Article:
Pensioner sentenced to two years for possession of child pornography

A pensioner with "a long-standing entrenched sexual interest in children" dating back over 40 years has been sentenced to two years in prison for possession of child pornography.

A pensioner with "a long-standing entrenched sexual interest in children" dating back over 40 years has been sentenced to two years in prison for possession of child pornography.

Maurice Doran, aged 67, who had over 5,283 child pornographic images, spent most of his working life in Irish Distilleries before becoming a driver for Cheeverstown Centre for children with disabilities.

Doran, formerly of Rossmore Lawn, Templeogue, pleaded at Dublin Circuit Criminal Court guilty to possessing the child pornographic images at his home on May 26, 2001 and again on December 15, 2004.

The images showed both male and female children, though predominantly male, aged between 12 months and 15 years old, naked and engaging in various sexual acts with both children and adults.

Doran told gardai that he was not hurting the children himself but added: "I am looking at what other people have done and I know this is wrong."

A Granada Institute representative has told the court that Doran was treated in a "somewhat unusual way" by his parents and that his first sexual arousal was associated with pornography.

Judge Katherine Delahunt, who previously viewed a sample of the images and has placed him on the sex offenders register, said that Doran didn’t appear to understand the affect his offences had until he was charged when the second collection of pornography was found in December 2004.

She accepted that Doran has now undergone 1,000 hours of therapy at the Granada Institute, has a more in-depth understanding and an appreciation of the effect of his offences he committed and has been assessed as being at a significantly lower level of re-offending.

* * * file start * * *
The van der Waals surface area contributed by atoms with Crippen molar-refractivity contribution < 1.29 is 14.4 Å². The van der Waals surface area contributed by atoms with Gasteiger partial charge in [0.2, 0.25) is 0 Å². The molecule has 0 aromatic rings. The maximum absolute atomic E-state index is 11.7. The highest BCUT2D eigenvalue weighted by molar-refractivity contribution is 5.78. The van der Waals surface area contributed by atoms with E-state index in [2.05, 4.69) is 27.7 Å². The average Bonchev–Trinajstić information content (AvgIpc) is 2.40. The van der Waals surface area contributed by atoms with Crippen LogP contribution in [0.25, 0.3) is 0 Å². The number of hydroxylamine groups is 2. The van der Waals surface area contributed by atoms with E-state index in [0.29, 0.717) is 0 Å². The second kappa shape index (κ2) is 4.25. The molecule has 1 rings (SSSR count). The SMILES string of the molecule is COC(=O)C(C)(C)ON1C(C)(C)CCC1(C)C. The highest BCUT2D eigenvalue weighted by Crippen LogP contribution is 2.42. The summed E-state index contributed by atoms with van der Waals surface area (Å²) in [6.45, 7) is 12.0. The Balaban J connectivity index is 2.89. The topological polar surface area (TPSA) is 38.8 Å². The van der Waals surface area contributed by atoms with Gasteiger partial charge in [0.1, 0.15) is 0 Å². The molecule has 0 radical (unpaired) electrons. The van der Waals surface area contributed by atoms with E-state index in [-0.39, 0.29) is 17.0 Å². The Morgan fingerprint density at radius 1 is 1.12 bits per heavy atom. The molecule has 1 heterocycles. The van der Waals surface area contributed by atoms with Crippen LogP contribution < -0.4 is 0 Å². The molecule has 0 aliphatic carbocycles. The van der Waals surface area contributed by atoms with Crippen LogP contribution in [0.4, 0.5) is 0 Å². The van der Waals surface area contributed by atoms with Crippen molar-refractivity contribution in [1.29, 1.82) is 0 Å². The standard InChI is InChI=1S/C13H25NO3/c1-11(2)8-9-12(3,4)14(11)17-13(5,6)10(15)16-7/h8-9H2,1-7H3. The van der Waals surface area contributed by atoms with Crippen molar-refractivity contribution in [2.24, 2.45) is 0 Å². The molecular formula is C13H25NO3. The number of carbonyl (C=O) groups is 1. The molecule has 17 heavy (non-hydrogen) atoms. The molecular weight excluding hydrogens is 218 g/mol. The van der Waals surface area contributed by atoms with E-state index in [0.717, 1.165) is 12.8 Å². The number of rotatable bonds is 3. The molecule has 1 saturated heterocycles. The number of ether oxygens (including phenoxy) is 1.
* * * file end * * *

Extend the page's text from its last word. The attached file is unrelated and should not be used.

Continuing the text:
She noted that since 2004 his "entire family structure has disintegrated" and he is living alone while attempting to reintegrate into society with the assistance of the Granada Institute.

Judge Delahunt said she although she was satisfied that Doran hadn’t abused children and hadn’t produced or distributed any of the material, some of the images could be described as being in the most severe category and he built up his collection over a lengthy period of time.

She suspended the last year of the sentence on condition that Doran keep the peace and be of good behaviour for two years and continue to liaise with the probation service upon his release from prison.

Detective Sergeant James Madden told Ms Una Ni Raifeartaigh BL, prosecuting, that Doran was on bail awaiting sentence for possession of 2,033 of these images when his wife, along with her two adult children, searched their home and discovered another CD-ROM containing further images.

She contacted gardai and a subsequent search on December 15, 2004 revealed a further 3,250 images. Doran accepted full responsibility for images found on a laptop and 235 floppy disks and admitted he was aware that it was an offence since 1988 to view child pornography.

He no longer resides at his home because when he returned there in December 2004 to find that the images had been discovered, his family packed a suitcase for him.

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